This Red Clay Mask Can Help Heal Acne in 7 Painless Steps — PHOTOS
I've recently been enjoying the benefits of clay on my body in many different ways. During my obsession/quest for knowledge with clay, I've found that some clays work best for specific beauty benefits. While I tend to fear detoxing my skin during outbreaks, it seems that using red clay for acne might just be the cure I was searching for. My skin tends to be the most sensitive during an outbreak and some clays have dried out my skin or pulled impurities to the surface way too aggressively, turning my outbreak into a complete pimple epidemic. Red clay, however, is a different story.
According to sources at Wellness Mama, red clay, also known as Moroccan clay or Rhassoul clay, is a natural mixture of volcanic activity and geothermal changes. As Refinery29 reported, red clay contains a higher amount of iron oxide and other minerals than any other type of clay, which promotes the healing of skin. It removes dead skin cells, blackheads, dryness, and excess oil while gently cleansing the skin. My experience with red clay has been overwhelmingly positive: It brings blackheads to the surface and clarifies and soothes my skin. Like other clays, red clay is activated with warm water and as you wash off the mask, you rinse the toxins away too.
There are a number of ways you can use red clay. Some find it to be a clarifying hair cleanser and once you're a clay pro, you can start adding extra yummy ingredients like natural exfoliates to your masks. During outbreaks, less is definitely more for my skin, so here's how I whipped up a quick red clay mask to fight my latest pimple.
1. Choose A Pure Clay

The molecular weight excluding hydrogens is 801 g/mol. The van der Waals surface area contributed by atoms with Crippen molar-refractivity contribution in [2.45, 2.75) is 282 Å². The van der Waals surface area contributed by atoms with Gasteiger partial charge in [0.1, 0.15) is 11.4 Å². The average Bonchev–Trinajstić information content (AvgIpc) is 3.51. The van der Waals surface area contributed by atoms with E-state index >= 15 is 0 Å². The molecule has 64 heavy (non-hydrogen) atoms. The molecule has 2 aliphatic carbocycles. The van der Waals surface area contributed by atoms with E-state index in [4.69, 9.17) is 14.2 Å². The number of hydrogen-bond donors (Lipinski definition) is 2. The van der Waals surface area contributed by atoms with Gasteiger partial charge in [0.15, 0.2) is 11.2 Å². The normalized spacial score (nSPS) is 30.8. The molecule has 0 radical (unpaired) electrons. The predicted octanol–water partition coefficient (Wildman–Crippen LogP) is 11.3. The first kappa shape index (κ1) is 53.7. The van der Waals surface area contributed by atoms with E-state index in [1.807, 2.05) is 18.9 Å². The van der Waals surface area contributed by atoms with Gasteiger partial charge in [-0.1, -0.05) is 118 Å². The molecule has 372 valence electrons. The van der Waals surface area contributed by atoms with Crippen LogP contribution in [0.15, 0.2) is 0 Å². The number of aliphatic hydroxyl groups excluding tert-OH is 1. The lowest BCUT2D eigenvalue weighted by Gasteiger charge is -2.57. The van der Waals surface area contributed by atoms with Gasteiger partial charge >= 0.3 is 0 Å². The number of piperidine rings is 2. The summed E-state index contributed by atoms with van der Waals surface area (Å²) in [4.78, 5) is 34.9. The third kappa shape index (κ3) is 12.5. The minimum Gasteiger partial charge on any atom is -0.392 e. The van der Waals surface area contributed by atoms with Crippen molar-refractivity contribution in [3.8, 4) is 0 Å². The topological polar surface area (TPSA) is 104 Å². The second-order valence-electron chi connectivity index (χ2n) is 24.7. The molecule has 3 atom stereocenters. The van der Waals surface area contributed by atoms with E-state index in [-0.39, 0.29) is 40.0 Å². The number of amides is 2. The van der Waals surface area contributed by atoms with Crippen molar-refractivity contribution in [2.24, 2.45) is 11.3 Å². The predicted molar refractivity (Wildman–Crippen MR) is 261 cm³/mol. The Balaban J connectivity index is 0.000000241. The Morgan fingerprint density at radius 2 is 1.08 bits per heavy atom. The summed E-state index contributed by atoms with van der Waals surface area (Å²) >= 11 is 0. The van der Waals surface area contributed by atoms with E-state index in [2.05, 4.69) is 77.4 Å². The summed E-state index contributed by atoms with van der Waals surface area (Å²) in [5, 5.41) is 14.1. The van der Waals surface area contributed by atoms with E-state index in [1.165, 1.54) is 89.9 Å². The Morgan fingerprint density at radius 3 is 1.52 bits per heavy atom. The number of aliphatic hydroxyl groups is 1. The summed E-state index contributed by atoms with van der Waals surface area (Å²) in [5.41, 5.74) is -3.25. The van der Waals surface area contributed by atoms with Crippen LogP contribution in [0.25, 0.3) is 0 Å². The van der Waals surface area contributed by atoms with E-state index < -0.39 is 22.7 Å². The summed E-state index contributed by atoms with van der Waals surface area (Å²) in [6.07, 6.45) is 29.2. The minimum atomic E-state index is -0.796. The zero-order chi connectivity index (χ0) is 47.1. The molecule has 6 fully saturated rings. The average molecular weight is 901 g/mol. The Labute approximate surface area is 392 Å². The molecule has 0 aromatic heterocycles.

There are tons of clays to choose from, especially with more and more people wanting to make their own personal care clay recipes these days. I purchase most of my clay from the Frontier Group because they have competitive prices, high quality, and the option to buy in bulk. When picking yours, check out the ingredients list and make sure there isn't anything listed besides clay. You can add all the oils you want when you make the mask.
2. Get Prepared For A Mess
The pigment in red clay is intense, so you should treat this recipe as if you were working with turmeric. The crimson coloring is going to get under your figures, on your countertop, and possibly on your clothes. I've always been able to get the red coloring out with a little elbow grease, but it's good to lay down an old t-shirt or towel on the surface you will be working from to save yourself some scrubbing.
3. Boil Water
Boil filtered water (if you don't have filtered water, I usually triple boil my water) and set aside to let it cool slightly.
4. Add Clay In Sealable Container
IMO, it's easier to activate clay in the container I'll be storing my clay in for future use. I've found working from a separate bowl leaves too much clay behind, even though it's less messy. I added one ounce of clay to my two ounce container.
5. Activate Clay
Next, I added one tablespoon of water and started mixing. As I stirred, I add more clay until the mask reaches a smooth, thick consistency. Typically, a 2:1 ration of clay to water will create a workable consistency.
6. Apply Your Clay Mask
Apply your mask on makeup free skin and massage gently into your face and neck. I like to massage for about 30 seconds making sure I'm working the mask into my pores and getting my ears and underneath my chin...you know, those often ignored parts of our face that are prone to little blackheads.
7. Let Mask Dry, Then Rinse
Personally, I never exceed five minutes with clay masks because every time I have, I've found my skin has felt dry and too tight. My own rule is to allow the clay to dry completely and then wait one full minute before rinsing off completely and following up with my usual toning and moisturizing regimen.
Don't be surprised that this mask comes off way easier than bentonite clay does and leaves behind the same silky, smooth feeling on your skin. Seriously, you're gonna love this stuff.
Image: Kristin Collins Jackson (8)